Well, Mary was well suited to be the mother of Jesus. She was female for sure. She was young and still a virgin, which I only mention to argue that God wanted Jesus to be born of a virgin to show the purity of the divine baby and to fulfill the prophecy. She was poor but the mother of the King of Heaven, which allows Jesus to be a King of the people and serve the people—not a kingdom of Israel or anywhere else. Mary was perfectly suited for her calling…and while the initial shock was intense, her response that followed this was one of faithfulness and gratitude.
So, two things for you to think about:
1. Often we miss our calling because we think it needs to be something that we are talented at or something that we feel we are strong at doing, but God doesn’t always want the talented as much as he wants someone who has been prepared for what he/she needs us to do. Don’t limit God with your perceived talents and abilities…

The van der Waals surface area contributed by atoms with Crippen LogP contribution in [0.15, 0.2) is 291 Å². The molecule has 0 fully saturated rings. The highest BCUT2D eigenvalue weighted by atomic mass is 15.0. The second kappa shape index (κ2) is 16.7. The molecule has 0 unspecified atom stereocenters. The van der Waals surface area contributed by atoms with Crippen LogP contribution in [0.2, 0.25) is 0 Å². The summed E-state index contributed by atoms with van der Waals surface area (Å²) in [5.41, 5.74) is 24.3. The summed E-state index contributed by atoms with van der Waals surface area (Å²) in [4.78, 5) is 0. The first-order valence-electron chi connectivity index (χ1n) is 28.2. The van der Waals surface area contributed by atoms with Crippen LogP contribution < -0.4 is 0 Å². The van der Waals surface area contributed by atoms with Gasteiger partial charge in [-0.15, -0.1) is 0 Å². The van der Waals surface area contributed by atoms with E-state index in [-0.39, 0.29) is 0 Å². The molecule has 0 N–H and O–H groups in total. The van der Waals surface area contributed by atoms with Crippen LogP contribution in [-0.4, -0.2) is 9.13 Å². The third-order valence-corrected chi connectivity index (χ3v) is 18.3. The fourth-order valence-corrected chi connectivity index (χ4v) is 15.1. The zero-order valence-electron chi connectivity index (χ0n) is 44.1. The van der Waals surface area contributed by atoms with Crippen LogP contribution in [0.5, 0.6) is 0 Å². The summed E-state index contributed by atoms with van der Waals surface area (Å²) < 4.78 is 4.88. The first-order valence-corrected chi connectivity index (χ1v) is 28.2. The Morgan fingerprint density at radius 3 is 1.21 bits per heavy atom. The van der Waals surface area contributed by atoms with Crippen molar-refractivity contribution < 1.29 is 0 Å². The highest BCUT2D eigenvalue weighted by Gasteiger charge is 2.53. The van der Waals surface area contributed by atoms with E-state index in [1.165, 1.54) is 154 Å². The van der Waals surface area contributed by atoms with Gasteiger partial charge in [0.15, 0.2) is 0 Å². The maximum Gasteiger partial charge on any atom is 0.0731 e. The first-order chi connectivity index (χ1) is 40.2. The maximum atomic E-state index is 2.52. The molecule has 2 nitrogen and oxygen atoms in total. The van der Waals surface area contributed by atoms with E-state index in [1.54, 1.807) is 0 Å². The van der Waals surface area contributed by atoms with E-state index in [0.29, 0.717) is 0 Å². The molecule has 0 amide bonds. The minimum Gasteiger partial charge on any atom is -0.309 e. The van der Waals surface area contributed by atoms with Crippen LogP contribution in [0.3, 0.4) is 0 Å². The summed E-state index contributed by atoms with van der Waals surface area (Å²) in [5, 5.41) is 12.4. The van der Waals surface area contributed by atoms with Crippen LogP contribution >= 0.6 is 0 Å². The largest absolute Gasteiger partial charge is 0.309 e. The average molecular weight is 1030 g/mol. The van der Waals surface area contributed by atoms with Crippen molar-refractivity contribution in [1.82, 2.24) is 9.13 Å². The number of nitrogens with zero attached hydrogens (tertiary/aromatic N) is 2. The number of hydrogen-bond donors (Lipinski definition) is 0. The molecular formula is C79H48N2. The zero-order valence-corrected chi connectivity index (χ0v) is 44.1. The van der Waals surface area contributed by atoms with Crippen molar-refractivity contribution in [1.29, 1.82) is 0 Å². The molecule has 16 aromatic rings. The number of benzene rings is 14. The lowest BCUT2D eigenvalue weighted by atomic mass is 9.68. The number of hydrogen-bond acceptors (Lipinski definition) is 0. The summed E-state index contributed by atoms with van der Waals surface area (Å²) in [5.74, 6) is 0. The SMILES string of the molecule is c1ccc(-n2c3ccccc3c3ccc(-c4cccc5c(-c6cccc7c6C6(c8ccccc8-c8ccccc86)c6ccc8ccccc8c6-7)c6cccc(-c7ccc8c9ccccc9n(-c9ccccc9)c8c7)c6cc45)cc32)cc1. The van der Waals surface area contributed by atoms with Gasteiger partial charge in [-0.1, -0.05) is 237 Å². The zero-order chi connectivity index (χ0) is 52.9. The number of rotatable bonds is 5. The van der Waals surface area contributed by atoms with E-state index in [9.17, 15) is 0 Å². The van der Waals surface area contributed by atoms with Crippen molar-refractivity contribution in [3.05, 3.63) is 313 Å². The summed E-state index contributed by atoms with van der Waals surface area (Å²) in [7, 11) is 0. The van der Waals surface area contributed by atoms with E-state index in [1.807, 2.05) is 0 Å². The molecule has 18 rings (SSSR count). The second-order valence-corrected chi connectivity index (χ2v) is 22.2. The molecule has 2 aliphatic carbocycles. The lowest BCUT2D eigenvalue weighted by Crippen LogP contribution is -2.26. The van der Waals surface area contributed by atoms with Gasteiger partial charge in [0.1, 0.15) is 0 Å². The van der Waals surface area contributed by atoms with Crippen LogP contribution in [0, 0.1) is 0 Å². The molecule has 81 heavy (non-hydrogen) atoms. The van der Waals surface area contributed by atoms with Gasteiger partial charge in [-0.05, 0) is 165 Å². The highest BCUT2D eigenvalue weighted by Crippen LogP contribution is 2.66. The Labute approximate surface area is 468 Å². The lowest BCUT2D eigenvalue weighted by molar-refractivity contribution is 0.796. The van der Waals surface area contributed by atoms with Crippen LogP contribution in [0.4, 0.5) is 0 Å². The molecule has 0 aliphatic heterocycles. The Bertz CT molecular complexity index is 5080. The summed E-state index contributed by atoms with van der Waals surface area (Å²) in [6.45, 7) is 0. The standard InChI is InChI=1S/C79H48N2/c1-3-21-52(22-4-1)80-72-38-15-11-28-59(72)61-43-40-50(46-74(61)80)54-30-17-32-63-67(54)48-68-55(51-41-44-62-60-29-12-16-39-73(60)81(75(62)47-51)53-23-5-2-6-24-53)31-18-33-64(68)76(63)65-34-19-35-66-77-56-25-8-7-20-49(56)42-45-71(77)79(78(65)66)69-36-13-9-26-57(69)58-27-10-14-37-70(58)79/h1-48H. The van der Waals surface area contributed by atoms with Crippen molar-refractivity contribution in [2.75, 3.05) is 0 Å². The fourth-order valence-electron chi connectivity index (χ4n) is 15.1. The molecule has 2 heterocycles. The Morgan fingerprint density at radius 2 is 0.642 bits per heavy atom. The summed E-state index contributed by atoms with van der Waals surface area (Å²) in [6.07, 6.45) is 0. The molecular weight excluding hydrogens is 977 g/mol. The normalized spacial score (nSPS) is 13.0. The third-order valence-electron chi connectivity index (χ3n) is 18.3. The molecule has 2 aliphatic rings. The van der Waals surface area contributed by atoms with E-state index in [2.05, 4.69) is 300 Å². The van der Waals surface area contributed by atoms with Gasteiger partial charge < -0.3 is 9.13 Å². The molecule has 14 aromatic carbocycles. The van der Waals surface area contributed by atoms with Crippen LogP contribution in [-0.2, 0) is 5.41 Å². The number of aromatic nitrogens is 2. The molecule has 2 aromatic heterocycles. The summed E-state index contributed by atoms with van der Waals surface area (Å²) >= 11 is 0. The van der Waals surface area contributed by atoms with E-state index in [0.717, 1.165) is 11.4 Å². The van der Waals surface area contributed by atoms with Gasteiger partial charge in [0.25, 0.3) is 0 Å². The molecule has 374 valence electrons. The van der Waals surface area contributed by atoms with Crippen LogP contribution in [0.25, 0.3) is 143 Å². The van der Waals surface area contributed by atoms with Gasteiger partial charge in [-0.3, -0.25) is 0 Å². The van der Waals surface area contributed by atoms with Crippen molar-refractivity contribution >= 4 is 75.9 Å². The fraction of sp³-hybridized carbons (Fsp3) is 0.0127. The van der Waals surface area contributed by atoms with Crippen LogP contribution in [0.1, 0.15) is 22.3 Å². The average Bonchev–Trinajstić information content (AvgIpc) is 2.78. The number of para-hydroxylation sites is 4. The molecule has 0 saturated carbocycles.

2. When God does call you, it might be so in tune with who you are and what God has done in you that it freaks you out at first. You might wonder: How did God know? (Ha) or I’m not sure about this? But God often calls us to help those who are walking through something that we have already been through…something we are perfectly suited for…
You have probably known at least one friend who has been in a bad situation. Perhaps you have been in one yourself. It seems like an easy decision to make—leave the bad situation and walk into a better one. However, those persons who are faced with abusive relationships, terrible work environments, and chemical/emotional addictions really have a hard time trying to view their world in a different way. What we know by experience—a new identity is hard to accept.